A judge found Phillip Scott Fournier guilty of murder for the 1980 death of a Millinocket teenager.

It's been, perhaps, one of Maine's most famous cold cases. 16-year-old Joyce McLain disappeared in August of 1980 while out jogging. She was wearing a multi-colored short set and sneakers as she called a goodbye to her mother at around 7:30 in the evening and jogged off, never to be seen alive again. Two days later, McLain's body was found in the woods behind the high school. She was wearing only her sneakers and socks.

Fournier reportedly stole an oil truck that night and ended up in a coma after crashing it into another vehicle. The then-19-year-old was questioned, but never arrested, despite the fact that he allegedly confessed to the killing. In 2016, McLain's body was exhumed and evidence recovered pointed to Fournier. He was arrested and charged with her murder.

WABI-TV reports Judge Anne Murray said today that reasonable guilt could be found from the crash of the oil truck and that, coupled with statements made by Fournier,  gave powerful evidence that he did, indeed, kill Joyce McLain. One piece of evidence was Fournier's statement that he didn't have sex with the teen because it was 'that time of the month,' but officials say only someone connected with her murder would have known that. Defense attorneys had argued that there was no physical evidence linking Fournier to the crime.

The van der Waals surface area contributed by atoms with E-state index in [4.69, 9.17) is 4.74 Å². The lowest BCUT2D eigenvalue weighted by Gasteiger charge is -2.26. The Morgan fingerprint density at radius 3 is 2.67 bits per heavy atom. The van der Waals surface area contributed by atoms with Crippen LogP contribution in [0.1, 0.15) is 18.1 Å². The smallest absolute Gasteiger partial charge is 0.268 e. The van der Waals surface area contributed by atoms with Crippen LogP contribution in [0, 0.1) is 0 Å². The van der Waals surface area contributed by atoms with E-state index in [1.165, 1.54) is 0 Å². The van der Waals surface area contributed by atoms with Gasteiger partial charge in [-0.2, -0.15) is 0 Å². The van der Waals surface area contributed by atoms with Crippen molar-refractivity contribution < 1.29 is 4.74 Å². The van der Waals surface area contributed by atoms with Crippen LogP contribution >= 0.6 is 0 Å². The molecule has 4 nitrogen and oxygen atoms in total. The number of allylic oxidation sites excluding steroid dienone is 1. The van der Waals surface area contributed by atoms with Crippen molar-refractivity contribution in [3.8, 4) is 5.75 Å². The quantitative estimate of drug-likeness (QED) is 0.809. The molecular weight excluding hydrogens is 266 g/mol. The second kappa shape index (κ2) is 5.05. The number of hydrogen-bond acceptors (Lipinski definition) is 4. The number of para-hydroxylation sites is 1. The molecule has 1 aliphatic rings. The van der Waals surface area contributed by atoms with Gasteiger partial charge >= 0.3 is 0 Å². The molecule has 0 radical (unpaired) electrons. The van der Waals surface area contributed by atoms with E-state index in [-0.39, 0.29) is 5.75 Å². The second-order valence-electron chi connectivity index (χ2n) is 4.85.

Today's verdict should bring some closure to McLain's family, 37 years after her death. When asked what she would say to Joyce today, McLain's mother said, 'We made it, girl. We made it."

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